Thursday, December 15, 2011

India and the utopian sprit

The Fall semester’s planning has been interrupted by a series of stimulating conversations that give a foretaste to what we have to look forward to in India: a series of discussions of the Mahabharata and the Bhagavad Gita with the Core 151 faculty, a performance by Bharatanatyam dancers, Vijay Palaparthy and Nalini Prakash (Vijay was a student of Bill Skelton, an extraordinary Colgate professor who led generations of students to Chennai on Colgate’s India Study Group), and a discussion of Aravind Adiga’s Booker-award winning novel, The White Tiger.

Deutsch: Mohandas K. Gandhi (1869-1948), polit...Among my favorites were the ones sparked by a visit from Ananya Vajpeyi, a historian at the University of Massachusetts – Boston and the Center for the Study of Developing Societies, New Delhi.  Ananya, a friend of mine from our graduate school days at the University of Chicago, gave a couple of incredible lectures in late September on two “fathers” of modern India: Mohandas Gandhi and Rabindranath Tagore. (Colgate community members can view these on the Colgate Lectures and Events Moodle Site).  

One of the things that’s fascinating about India is the variegated, ever-changing blend of tradition and modernity that one finds at almost every turn.  People say that you can be happily traveling along an Indian street in the 21st century, turn the corner, and find yourself in the early 20th, 19th, 18th centuries or maybe even earlier.  This continual juxtaposition of tradition and modernity arises out of India's history.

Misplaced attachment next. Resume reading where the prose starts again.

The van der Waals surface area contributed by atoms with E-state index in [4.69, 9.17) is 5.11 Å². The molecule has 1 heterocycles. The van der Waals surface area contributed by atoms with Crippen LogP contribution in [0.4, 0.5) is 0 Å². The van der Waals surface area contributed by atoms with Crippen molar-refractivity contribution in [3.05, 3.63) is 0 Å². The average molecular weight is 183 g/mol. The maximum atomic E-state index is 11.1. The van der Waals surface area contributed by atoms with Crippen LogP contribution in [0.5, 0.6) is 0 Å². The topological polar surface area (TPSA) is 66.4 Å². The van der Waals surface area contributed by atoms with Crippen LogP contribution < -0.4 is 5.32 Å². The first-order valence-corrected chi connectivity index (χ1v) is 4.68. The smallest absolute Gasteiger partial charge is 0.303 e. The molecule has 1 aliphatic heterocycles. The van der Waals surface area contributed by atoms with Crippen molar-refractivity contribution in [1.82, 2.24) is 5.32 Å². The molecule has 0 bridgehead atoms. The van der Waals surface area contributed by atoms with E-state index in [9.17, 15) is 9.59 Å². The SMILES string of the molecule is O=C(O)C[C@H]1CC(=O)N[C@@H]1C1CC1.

India did not modernize by sweeping the slate clean and starting over; rather, its great thinkers and politicians, like Gandhi and Tagore, reflected long and deeply about what elements of India’s own inherited traditions – political, artistic, religious, philosophical – resonated with the liberal values and institutions that came to India through the British. 

India’s constitution enshrines the principles of universal suffrage, equality before the law, freedom of expression - all the things that America’s founders also saw fit to draw from the European Enlightenment.   And yet, Gandhi and Tagore, among others, also looked towards ancient texts like the Bhagavad Gita and Kalidas's Meghaduta (the "Cloud Messenger") for values and practices that could mitigate the horrors of industrialization and mass culture that marked European modernization.  That utopian spirit is still alive in India – I hope we get a chance to tap into it during our too brief 12 days in January. 
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